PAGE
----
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Organ donation shortfall at large general hospitals in Ontario

Date:
April 2, 2013
Source:
Canadian Medical Association Journal
Summary:
Organ donation in Ontario is significantly less common at large general hospitals than at hospitals with clinical programs for transplant recipients, which points to missed opportunities to optimize organ donation, according to a new study.
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Organ donation in Ontario is significantly less common at large general hospitals than at hospitals with clinical programs for transplant recipients, which points to missed opportunities to optimize organ donation, according to a study published in CMAJ (Canadian Medical Association Journal).

To understand whether organ donation rates differed between hospitals that treat transplant recipients and those that do not, researchers looked at all patients (adults and children) who died from catastrophic brain injury in Ontario between 1994 and 2011. After excluding small hospitals and ineligible patients, the study included 79 746 deaths at 56 hospitals and 1898 organ donors. Transplant hospitals accounted for 22 515 deaths and 1118 organ donors for a procurement rate of 5.0 per 100 deaths. In comparison, large general hospitals accounted for 57 231 deaths and 780 donors for a rate of 1.4 per 100 deaths.

"Our research suggests lower frequency of deceased organ donation at large general hospitals than at transplant hospitals," writes Dr. Donald Redelmeier, a physician at the Institute for Clinical Evaluative Sciences and the University of Toronto, with coauthors. The absolute reduction amounted to about 121 actual organ donors per year in large hospitals in Ontario and was accentuated among older patients. "Some of the shortfall may be explained by appropriate medical judgment, given that older organs are sometimes unsuitable for transplantation to young recipients. However, unfair age discrimination may be an additional explanation," write the authors.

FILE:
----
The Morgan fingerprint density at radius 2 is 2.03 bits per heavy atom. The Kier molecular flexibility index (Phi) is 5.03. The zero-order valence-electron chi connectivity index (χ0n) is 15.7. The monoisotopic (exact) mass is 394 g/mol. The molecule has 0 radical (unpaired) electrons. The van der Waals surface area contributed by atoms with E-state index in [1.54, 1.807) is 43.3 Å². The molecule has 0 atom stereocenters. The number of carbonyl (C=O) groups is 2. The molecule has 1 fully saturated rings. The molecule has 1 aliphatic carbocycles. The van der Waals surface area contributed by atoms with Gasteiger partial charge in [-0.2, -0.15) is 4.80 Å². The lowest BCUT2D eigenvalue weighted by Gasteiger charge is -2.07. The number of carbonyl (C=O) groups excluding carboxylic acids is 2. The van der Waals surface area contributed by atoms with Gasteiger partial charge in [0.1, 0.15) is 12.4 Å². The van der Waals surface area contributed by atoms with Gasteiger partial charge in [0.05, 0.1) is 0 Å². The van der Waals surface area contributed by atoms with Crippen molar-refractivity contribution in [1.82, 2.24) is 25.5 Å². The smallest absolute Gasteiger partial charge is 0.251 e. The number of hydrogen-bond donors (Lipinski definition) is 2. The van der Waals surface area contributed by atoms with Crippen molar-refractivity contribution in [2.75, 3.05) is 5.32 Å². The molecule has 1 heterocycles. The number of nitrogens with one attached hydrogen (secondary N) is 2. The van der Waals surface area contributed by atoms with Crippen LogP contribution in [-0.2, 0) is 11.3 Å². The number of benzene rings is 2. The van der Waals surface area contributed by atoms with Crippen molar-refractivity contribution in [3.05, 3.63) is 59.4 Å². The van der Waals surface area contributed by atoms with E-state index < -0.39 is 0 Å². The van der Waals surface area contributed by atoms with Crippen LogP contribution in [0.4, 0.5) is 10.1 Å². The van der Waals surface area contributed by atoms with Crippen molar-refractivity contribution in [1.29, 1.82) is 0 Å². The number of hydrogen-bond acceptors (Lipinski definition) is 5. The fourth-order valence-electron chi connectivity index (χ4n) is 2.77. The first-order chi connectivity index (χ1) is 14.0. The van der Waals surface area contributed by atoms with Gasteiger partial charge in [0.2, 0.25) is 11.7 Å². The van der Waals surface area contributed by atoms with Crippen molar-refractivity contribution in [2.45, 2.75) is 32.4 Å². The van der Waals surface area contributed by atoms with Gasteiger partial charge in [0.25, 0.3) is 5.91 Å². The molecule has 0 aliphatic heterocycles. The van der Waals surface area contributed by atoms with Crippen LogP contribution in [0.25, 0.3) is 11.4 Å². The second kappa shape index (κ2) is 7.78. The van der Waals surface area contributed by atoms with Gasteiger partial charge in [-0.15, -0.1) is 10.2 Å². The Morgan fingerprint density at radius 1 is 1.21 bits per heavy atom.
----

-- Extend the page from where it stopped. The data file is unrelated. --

Over the 17-year study period the number of actual donors increased steadily and was almost double comparing the last year to the first year. The average age of donors increased from about 40 to 51 years of age by the last year of the study. Men and women were equally represented. Patients aged 59 years or younger were about 10 times more likely to become actual donors than patients aged 60 years or older. Patients with lower socioeconomic status were about 30% less likely to become actual donors than patients with higher socioeconomic status. The most common condition leading to donation was brain death due to major trauma.

The authors suggest more training, education and improved policies around potential donors at large general hospitals in Ontario. Redelmeier and colleagues also stress, "Any of these approaches would require tact, is prone to misinterpretation and is rarely included in national campaigns for organ donation. The current data suggest, however, that prevailing practices lead to missed potential opportunities for solid organ donation in large general hospitals."


Story Source:

The above post is reprinted from materials provided by Canadian Medical Association Journal. Note: Materials may be edited for content and length.


Journal Reference:

  1. Donald A. Redelmeier, Frank Markel, Damon C. Scales. Organ donation after death in Ontario: a population-based cohort study. CMAJ, 2013 DOI: 10.1503/cmaj.122047

Cite This Page:

Canadian Medical Association Journal. "Organ donation shortfall at large general hospitals in Ontario." ScienceDaily. ScienceDaily, 2 April 2013. <www.sciencedaily.com/releases/2013/04/130402124640.htm>.
Canadian Medical Association Journal. (2013, April 2). Organ donation shortfall at large general hospitals in Ontario. ScienceDaily. Retrieved August 29, 2015 from www.sciencedaily.com/releases/2013/04/130402124640.htm
Canadian Medical Association Journal. "Organ donation shortfall at large general hospitals in Ontario." ScienceDaily. www.sciencedaily.com/releases/2013/04/130402124640.htm (accessed August 29, 2015).

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